At the center of the walled pueblo is a church dedicated to the San Miguel Archangel. Argao’s church was built in 1788. Its façade is decorated with bas relief of angels and garlands.
Inside the church were impressive murals on the ceiling depicting different Biblical scenes. These were magnificent works of Visayan artists Canuto Avila and Raymundo Francia.
From Argao, our trip continued to roll north before coming to halt at a beautiful rotunda with an embellished structure. This landmark is said to be the spot where the inhabitants of Villadolid founded the town of Carcar. This historic migration is immortalized in the sculpture on the roof of the intricately designed bandstand located at the center of the rotunda.
The same lace-like patterns is repeated in the Carcar Dispensary. The eye-catching architectural detail of the Carcar Dispensary is a collaged of exquisite lattice work, accented with stained glass doors and windows in a lovely two-storey building that brings to mind plantation houses in New Orleans.
Built on top of a hill overlooking the heritage town of Carcar is the Church of Sta. Catalina de Alexandria. Constructed in 1860, it is one of the uniquely-designed colonial churches in country. Its striking features are the twin bell towers capped by an onion-shaped dome that resembles those found in Greek Orthodox Churches in Eastern Europe.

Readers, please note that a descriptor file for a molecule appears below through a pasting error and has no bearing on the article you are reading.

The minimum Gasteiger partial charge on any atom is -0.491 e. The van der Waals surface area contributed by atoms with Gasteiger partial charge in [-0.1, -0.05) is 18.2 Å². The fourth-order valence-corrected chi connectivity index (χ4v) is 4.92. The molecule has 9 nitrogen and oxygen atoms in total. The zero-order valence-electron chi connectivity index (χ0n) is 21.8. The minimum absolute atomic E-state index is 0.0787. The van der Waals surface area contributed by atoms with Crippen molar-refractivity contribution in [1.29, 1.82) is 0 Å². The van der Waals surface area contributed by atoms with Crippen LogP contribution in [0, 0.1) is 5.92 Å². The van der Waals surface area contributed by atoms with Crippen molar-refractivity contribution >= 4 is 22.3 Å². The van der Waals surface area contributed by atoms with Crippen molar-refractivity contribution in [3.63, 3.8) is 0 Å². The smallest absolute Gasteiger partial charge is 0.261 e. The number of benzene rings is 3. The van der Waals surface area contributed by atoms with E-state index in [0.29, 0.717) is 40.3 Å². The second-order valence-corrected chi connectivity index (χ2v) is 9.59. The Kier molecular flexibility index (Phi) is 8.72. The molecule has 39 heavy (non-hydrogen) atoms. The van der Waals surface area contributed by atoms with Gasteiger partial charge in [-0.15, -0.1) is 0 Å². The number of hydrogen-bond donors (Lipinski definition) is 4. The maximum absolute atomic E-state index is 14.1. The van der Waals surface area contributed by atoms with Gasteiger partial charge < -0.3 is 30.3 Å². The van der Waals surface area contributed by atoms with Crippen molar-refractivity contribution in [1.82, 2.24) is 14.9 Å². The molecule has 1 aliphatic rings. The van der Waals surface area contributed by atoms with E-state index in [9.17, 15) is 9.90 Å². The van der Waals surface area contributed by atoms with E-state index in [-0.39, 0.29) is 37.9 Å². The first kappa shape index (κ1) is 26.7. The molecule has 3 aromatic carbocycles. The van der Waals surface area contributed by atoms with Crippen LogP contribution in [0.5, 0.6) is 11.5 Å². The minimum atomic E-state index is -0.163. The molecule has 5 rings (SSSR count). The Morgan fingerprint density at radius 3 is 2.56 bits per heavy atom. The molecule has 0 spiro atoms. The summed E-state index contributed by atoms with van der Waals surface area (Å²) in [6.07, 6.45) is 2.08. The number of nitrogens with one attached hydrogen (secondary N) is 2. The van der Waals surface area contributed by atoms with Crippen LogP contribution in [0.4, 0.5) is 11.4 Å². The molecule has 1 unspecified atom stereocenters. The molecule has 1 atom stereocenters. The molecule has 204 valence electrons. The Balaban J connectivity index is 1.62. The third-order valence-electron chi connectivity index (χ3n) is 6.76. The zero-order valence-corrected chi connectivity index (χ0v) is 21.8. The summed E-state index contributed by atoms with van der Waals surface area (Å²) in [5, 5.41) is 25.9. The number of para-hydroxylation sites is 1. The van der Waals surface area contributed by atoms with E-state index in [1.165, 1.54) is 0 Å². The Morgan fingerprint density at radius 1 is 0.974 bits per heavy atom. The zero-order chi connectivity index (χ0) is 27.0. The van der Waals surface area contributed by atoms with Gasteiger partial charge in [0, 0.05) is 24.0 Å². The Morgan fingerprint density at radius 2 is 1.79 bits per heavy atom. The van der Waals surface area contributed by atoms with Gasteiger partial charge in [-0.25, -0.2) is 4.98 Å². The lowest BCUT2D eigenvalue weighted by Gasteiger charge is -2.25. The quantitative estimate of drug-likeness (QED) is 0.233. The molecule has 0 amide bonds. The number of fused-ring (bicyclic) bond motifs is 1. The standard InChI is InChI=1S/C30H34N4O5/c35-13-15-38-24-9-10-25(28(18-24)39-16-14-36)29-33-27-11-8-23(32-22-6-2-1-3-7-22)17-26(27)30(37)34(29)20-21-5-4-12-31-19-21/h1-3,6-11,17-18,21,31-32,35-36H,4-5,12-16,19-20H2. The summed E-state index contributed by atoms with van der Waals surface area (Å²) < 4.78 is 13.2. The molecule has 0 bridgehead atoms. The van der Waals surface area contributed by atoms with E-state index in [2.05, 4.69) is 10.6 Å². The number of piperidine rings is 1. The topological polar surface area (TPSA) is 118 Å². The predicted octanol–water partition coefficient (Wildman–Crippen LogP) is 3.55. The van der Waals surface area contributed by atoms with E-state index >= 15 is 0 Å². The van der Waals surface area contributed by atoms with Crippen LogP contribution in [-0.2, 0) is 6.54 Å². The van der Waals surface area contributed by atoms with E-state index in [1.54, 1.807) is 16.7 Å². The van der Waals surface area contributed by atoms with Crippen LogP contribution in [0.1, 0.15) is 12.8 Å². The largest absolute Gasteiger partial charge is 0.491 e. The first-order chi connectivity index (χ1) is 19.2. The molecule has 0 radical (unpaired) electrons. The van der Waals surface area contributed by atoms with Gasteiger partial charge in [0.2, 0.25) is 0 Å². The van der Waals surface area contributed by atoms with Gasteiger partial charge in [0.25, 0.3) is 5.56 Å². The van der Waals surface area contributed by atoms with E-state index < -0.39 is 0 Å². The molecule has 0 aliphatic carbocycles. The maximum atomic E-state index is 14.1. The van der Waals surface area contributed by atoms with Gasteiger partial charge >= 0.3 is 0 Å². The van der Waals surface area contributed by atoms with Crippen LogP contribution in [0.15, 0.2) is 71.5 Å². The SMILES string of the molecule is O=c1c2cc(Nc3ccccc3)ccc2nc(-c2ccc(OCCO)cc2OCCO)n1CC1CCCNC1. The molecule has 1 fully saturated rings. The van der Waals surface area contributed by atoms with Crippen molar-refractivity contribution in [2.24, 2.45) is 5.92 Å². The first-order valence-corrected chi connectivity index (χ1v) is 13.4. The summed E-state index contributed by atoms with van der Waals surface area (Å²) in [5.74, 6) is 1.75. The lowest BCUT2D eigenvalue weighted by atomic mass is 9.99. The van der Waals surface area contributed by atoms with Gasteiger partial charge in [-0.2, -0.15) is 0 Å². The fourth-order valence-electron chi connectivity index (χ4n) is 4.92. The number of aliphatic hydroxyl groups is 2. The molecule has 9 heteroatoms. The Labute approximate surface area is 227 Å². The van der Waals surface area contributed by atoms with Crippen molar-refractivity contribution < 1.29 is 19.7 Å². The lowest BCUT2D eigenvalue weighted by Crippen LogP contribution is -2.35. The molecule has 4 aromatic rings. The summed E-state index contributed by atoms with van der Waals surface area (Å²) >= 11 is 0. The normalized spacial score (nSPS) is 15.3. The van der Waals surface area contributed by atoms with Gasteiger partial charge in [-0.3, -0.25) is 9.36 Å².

It church of Carcar, has a beautiful interior consisting of impressive woodwork, decorated ceiling and statues of angels holding lamp posts adorning the columns.
Carcar is a town with joyously decorated bahay-na-bato. This is where we saw traditional houses in her fanciest dress. This kind of architectural embellishing in houses is referred to as Arquitectura Mestiza.
To cap our tour, we visited one of the oldest houses in Carcar. The 1859 Bahay na Tisa is a fitting place to end our heritage tour of southern Cebu.
-10 September 2012 | Feast of San Nicolas de Tolentino, major saint of the Augustinian order.
This post is my entry to the Pinoy Travel Bloggers’ Blog Carnival for the September 2012 theme THE VISAYAS ROUND-UP, compiled by Ding Fuellos of www.ThePinoyExplorer.com